Ever wonder what are the different types of galleries are out there? Are they all the same? What do they want? What can you expect? Why are there more questions so far than answers?
Museums – the artwork in a museum is not for sale. A museum only sells parts of its own building to very rich individuals. To qualify for your art to get into a museum, you usually have to ensure you and your society are long gone and your work has been looted by a far away civilization.
Rental and Sales Galleries – some museums and public galleries will also have a space for work to be rented to corporations. This provides a valuable opportunity to appraise sensitive people’s art while earning minimum wage.
Art Consultants -These individuals act as the middlemen between a stable of artists and art collectors and collections and often rent galleries for their own exhibits. They are direct descendants of fur, spice and opium traders and can be identified by their bright and flamboyant clothing.
Commercial Galleries – They likey your art, they selley your art. They will pay you whatever they think you deserve. Now shut up and smile for the camera.
Nonprofit Galleries – Selling work is not the primary concern… filling out applications for grants and funding is. Nonprofit also means retirement for young artists and curators and hipsters if they can score a job and squat in it … forever…..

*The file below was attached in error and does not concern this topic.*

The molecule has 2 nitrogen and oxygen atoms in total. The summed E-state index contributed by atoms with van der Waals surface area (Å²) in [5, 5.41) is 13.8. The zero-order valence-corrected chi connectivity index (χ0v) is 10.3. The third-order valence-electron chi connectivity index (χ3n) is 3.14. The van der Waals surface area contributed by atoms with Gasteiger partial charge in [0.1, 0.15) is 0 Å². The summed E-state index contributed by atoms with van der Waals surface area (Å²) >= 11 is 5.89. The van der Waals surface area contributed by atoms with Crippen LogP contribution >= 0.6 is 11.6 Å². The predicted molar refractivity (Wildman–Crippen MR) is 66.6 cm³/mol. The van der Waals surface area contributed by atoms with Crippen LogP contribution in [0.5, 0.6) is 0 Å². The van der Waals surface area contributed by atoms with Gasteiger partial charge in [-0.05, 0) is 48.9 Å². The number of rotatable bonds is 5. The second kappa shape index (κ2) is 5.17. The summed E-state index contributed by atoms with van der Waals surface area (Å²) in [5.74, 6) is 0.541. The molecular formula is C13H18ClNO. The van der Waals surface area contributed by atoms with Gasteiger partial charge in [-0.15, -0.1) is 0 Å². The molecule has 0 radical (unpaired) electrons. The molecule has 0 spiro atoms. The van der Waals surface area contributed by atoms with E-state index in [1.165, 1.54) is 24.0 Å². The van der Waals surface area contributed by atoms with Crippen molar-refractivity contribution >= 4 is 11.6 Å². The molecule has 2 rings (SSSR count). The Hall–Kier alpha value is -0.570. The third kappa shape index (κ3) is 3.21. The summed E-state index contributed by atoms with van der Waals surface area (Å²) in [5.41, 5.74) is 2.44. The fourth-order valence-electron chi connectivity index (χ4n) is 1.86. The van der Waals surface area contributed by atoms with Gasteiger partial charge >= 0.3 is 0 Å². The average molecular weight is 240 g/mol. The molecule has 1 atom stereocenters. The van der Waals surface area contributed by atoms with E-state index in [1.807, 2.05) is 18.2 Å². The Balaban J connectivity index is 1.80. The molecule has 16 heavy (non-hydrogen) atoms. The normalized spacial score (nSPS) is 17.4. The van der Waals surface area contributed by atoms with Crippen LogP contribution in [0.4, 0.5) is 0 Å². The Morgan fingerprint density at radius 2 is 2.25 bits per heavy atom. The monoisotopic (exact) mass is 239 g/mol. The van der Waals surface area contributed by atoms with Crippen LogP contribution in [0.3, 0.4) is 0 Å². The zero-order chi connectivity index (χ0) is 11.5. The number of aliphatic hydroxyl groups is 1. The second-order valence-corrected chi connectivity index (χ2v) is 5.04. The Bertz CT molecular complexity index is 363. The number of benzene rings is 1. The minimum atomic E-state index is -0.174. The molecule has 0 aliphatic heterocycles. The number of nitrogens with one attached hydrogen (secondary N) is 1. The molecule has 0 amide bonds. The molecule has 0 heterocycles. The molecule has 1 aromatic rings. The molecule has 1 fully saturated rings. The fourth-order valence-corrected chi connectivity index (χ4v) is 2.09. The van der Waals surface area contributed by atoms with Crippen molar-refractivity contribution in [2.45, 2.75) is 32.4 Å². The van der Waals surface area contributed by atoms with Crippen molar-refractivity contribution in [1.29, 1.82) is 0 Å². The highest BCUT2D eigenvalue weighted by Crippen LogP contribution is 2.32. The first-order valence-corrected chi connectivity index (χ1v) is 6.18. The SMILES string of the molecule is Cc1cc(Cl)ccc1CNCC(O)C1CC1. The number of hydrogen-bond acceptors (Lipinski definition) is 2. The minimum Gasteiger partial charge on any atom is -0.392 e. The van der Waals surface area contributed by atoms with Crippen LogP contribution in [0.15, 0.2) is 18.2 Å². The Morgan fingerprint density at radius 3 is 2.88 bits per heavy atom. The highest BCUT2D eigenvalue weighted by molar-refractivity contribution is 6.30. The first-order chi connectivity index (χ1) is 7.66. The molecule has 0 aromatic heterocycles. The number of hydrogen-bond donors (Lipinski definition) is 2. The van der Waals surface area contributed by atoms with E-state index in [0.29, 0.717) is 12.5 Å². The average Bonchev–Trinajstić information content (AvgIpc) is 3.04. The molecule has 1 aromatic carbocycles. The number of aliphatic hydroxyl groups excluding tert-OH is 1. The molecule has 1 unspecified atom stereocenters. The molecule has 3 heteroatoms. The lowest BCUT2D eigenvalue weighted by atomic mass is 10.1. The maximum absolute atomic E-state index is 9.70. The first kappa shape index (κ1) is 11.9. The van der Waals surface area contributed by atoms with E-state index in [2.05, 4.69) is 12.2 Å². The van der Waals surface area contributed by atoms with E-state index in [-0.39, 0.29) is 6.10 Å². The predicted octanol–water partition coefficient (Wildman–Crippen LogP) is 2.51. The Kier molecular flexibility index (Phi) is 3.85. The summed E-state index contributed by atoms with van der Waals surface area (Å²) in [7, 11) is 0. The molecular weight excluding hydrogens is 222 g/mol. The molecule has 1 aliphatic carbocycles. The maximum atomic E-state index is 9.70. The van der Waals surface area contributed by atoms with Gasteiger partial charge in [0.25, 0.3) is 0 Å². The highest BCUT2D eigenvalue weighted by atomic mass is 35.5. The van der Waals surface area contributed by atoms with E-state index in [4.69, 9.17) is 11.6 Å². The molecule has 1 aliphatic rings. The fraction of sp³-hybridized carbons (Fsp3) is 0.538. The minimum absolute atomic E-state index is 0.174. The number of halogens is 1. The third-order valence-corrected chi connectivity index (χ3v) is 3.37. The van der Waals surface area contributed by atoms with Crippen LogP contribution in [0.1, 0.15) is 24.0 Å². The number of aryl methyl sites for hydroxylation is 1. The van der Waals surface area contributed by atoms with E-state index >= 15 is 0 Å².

Co-op Galleries – If a hundred artists paid a thousand dollars a year to me, I could have a job at a gallery getting them to run the gallery for me … oh, and they could have a show every three years.
Rental Galleries -Bad artist? Got cash? Like Celine Dion? No problem! Rent a space and live the dream. Then get out.
Window Gallery – Free, accessible, low-maintenance 24 hour public gallery spaces behind glass. Added bonus of easily exaggerating the number of people who actually noticed your work in the haze of drudgery that is their lives.
Projection Gallery – A regular and shifting projection of art work out from or into somewhere. Perfected in Toronto by adding corporate sponsorship and calling it “nuit blanche”.